The Farm Bill is variety of federal laws—permanent and expiring—govern an array of agricultural and food programs. Although many of these policies can be and sometimes are modified through freestanding authorizing legislation or as part of other laws, the omnibus, multi-year farm bill provides a predictable opportunity for policymakers to address agricultural and food issues more comprehensively.
The "Farm Bill" is renewed about every five years. The omnibus nature of the bill can create broad coalitions of support among sometimes conflicting interests for policies that individually might not survive the legislative process. This breadth also can stir fierce competition for available funds, particularly among producers of different commodities, or between those who have differing priorities for farm subsidies, conservation, nutrition, or other programs.
The Farm Bill includes programs that impact nutrition, land uses and commodity supply. Baking industry priorities in the 2012 Farm Bill include reforming the U.S. sugar program, reducing acreage in the USDA Conservation Reserve Program, and preventing the continuation of ethanol tax credits and tariffs in the bill. Decreasing acreage in CRP may increase wheat supplies and reforming the current sugar program will allow access to world sugar supplies. Preventing the continuation of ethanol tax credits and tariffs will help relieve demand for corn for fuel, thus increasing the likelihood of farmers choosing to grow corn and wheat for basic foodstuffs.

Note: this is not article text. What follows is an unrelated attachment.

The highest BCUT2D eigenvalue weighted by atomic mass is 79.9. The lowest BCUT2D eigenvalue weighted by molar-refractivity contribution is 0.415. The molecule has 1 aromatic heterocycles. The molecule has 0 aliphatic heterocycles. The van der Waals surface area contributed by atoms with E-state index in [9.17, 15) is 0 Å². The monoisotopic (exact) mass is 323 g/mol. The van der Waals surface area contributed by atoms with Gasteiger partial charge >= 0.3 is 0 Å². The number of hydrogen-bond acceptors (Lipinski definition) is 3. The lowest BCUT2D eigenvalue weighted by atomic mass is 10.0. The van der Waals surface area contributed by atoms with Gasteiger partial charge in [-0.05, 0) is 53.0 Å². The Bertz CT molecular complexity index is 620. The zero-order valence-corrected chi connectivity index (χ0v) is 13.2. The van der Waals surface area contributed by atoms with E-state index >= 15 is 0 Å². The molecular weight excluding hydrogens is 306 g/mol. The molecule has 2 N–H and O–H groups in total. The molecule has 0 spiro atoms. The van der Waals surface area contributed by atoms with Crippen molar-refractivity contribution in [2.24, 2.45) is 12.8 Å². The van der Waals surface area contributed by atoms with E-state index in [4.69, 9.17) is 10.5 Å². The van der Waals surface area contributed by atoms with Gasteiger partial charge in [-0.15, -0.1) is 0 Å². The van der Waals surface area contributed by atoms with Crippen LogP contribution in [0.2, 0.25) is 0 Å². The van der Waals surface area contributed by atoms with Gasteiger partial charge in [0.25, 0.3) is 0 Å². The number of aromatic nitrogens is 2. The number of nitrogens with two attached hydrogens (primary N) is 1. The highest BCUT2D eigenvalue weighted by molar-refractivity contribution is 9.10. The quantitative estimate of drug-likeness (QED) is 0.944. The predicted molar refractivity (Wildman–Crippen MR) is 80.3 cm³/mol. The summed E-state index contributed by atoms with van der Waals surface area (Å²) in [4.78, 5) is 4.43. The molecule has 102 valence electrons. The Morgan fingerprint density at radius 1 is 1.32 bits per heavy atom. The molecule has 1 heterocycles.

ABA is neither for nor against the Farm Bill in general, but does take stances on specific programs within the bill.
Congress is currently drafting the next Farm Bill, with the Senate moving first to pass a bill in 2012.